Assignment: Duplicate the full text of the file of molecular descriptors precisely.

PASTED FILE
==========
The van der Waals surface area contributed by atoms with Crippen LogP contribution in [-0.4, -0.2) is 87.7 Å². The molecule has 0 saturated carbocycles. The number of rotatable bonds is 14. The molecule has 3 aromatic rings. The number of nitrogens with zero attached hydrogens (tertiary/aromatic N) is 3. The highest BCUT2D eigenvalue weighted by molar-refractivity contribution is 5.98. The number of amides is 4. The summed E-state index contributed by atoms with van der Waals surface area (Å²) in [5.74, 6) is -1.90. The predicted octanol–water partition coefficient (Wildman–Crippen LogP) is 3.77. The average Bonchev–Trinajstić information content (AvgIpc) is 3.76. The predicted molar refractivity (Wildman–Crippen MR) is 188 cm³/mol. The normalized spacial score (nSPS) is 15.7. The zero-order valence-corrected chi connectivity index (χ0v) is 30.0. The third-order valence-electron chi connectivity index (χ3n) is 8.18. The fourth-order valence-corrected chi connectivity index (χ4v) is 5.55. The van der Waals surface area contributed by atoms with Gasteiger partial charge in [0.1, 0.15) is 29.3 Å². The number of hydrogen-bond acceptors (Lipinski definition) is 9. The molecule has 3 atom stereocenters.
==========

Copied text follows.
The van der Waals surface area contributed by atoms with Crippen LogP contribution in [-0.4, -0.2) is 87.7 Å². The molecule has 0 saturated carbocycles. The number of rotatable bonds is 14. The molecule has 3 aromatic rings. The number of nitrogens with zero attached hydrogens (tertiary/aromatic N) is 3. The highest BCUT2D eigenvalue weighted by molar-refractivity contribution is 5.98. The number of amides is 4. The summed E-state index contributed by atoms with van der Waals surface area (Å²) in [5.74, 6) is -1.90. The predicted octanol–water partition coefficient (Wildman–Crippen LogP) is 3.77. The average Bonchev–Trinajstić information content (AvgIpc) is 3.76. The predicted molar refractivity (Wildman–Crippen MR) is 188 cm³/mol. The normalized spacial score (nSPS) is 15.7. The zero-order valence-corrected chi connectivity index (χ0v) is 30.0. The third-order valence-electron chi connectivity index (χ3n) is 8.18. The fourth-order valence-corrected chi connectivity index (χ4v) is 5.55. The van der Waals surface area contributed by atoms with Gasteiger partial charge in [0.1, 0.15) is 29.3 Å². The number of hydrogen-bond acceptors (Lipinski definition) is 9. The molecule has 3 atom stereocenters.